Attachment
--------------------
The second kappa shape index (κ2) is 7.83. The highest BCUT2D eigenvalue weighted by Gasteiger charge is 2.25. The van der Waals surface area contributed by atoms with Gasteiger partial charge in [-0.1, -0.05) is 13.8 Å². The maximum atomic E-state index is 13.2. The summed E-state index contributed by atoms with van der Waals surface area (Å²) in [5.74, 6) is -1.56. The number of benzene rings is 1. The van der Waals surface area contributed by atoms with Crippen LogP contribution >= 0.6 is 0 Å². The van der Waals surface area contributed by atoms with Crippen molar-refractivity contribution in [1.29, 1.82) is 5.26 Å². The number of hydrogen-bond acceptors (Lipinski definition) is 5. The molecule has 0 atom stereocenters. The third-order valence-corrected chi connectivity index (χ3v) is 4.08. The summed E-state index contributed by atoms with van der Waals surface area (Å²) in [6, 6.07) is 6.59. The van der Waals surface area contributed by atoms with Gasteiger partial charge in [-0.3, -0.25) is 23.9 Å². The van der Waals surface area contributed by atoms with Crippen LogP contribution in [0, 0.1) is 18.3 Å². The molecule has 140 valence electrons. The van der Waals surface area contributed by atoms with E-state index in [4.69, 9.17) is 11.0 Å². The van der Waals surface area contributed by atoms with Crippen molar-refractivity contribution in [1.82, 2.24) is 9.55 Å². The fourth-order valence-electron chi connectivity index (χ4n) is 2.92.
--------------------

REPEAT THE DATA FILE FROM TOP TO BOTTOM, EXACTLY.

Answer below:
The second kappa shape index (κ2) is 7.83. The highest BCUT2D eigenvalue weighted by Gasteiger charge is 2.25. The van der Waals surface area contributed by atoms with Gasteiger partial charge in [-0.1, -0.05) is 13.8 Å². The maximum atomic E-state index is 13.2. The summed E-state index contributed by atoms with van der Waals surface area (Å²) in [5.74, 6) is -1.56. The number of benzene rings is 1. The van der Waals surface area contributed by atoms with Crippen LogP contribution >= 0.6 is 0 Å². The van der Waals surface area contributed by atoms with Crippen molar-refractivity contribution in [1.29, 1.82) is 5.26 Å². The number of hydrogen-bond acceptors (Lipinski definition) is 5. The molecule has 0 atom stereocenters. The third-order valence-corrected chi connectivity index (χ3v) is 4.08. The summed E-state index contributed by atoms with van der Waals surface area (Å²) in [6, 6.07) is 6.59. The van der Waals surface area contributed by atoms with Gasteiger partial charge in [-0.3, -0.25) is 23.9 Å². The van der Waals surface area contributed by atoms with Crippen LogP contribution in [0, 0.1) is 18.3 Å². The molecule has 140 valence electrons. The van der Waals surface area contributed by atoms with E-state index in [4.69, 9.17) is 11.0 Å². The van der Waals surface area contributed by atoms with Crippen molar-refractivity contribution in [1.82, 2.24) is 9.55 Å². The fourth-order valence-electron chi connectivity index (χ4n) is 2.92.